Saturday, November 17, 2007

French Porcelain

French Porcelain: Develops under court patronage. Soft-paste porcelain—made without the ingredient kaolin—was first manufactured in France in the late 17th century. No source of kaolin in France until 1768; soft paste still favoured until 19th c. Several important factories were founded, most around Paris. The earliest commercial porcelain was made at Saint-Cloud in about 1693. The Chantilly factory was founded by Louis-Henry de Bourbon, prince de Condé (1692–1740) in 1730. Chantilly moves to Vincennes (1738).
At bequest of Mme. Pompadour (favorite of Louis XV) moved to Sevres outside Paris 1756. Sevres granted exclusive privilege to make wares "in the style of Saxony" (Meissen) for 20 years—no need to pursue commercial success. Completely tied to system of power, intrigue of court. Employs hundreds of workers, some of greatest French artists, 7 specialist workshops—fashionable decorative objects, special effects--reserves ("camaieu") painted with fantasy scenes-Chinoiserie, rococo influence--potpourris, garnitures, plaques, opera glasses, ice buckets, table wares.
At the château of Vincennes, east of Paris, in 1740, under the aristocratic patronage of Jean-Louis Orry de Fulvy (1703-51), a soft-paste porcelain factory was established by former Chantilly workmen, In 1745, the factory, under Charles Adam, Orry de Fulvy’s valet, was granted a 20-year royal privilege to manufacture porcelain painted in the Meissen style with figures and gilding. Following Orry de Fulvy’s death, the factory experienced financial difficulties but began a new phase in 1752 when Louis XV, king of France (1723-74) acquired one quarter of the shares. The factory was then renamed the manufacture du roi (royal manufactory) and was granted official permission to mark its pieces with the royal cipher of interlaced L’s. In 1756 the factory moved to Sèvres.
Sèvres: In 1756 the factory of Vincennes relocated to Sèvres, a village near Versailles close to the château of Bellevue, owned by Madame de Pompadour (1721-64) the mistress of Louis XV and an important patron. In 1759 Louis XV took over complete financial control of the factory. A goldsmith, Jean-Claude Duplessis (c.1695-1774) was appointed as the artistic director of sculpture. The factory’s products were strongly influenced by the designs of François Boucher (1703-70), whose graceful, rococo style superseded imitations of Meissen and Asian porcelain.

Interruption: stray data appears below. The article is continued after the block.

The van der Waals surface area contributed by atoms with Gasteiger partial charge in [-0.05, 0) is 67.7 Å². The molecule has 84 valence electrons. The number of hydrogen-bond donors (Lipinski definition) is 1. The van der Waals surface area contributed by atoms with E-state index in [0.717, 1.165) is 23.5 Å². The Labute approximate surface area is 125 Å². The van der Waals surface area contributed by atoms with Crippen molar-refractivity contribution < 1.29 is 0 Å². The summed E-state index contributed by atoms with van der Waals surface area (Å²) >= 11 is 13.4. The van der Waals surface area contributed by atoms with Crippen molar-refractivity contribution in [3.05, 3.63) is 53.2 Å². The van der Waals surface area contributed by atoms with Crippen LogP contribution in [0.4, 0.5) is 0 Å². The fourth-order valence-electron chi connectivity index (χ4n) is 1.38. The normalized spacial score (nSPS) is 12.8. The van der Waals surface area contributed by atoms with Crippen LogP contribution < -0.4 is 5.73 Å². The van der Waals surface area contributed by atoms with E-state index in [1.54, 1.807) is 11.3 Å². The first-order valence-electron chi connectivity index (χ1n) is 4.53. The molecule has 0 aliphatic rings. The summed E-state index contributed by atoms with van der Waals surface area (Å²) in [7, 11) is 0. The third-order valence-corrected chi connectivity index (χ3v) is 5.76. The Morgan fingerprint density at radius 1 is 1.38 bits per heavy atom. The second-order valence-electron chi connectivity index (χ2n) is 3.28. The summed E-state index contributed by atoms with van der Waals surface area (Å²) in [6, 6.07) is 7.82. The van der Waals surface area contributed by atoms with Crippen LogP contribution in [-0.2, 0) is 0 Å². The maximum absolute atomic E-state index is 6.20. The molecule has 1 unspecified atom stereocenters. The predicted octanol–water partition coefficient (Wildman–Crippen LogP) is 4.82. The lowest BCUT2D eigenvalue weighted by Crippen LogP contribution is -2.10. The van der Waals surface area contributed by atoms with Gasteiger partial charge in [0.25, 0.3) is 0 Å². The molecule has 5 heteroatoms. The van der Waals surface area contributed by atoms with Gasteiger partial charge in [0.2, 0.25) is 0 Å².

In 1769 Sèvres began producing hard-paste porcelain, following the discovery of kaolin at Saint-Yrieix, near Limoges, in 1765. Although restrictions on the establishment of porcelain factories in France were relaxed to encourage the development of hard-paste porcelain, Sèvres retained its royal patronage and excusive right to produce sculptural, multi-coloured and gilded porcelain. The factory was nationalized in 1793, following the abolition of the monarchy, and is still in existence today.
Coloured grounds: rose pompadour, bleu celeste, bleu lapis. Inkstand: 1758, soft paste, green ground, decorated with cherubs, gilding-likely made for daughter of Louis XV, Mme Adelaide—crown once contained bell; terrestrial globe-ink; celestial globe contained sand-sprinkled through holes to dry ink on page-little cameo of Louis XV on side. Wallace Collection (London-collected Sevres especially with aristocrats fleeing Revolution). 19th c. under Alexander Broignart, factory abandons soft paste for hard. More "high-tech," clean, industrial, imitate any material: virtuosity and luxury. Soft paste examples from ancien regime highly sought after by wealthy reliving fantasy of past.

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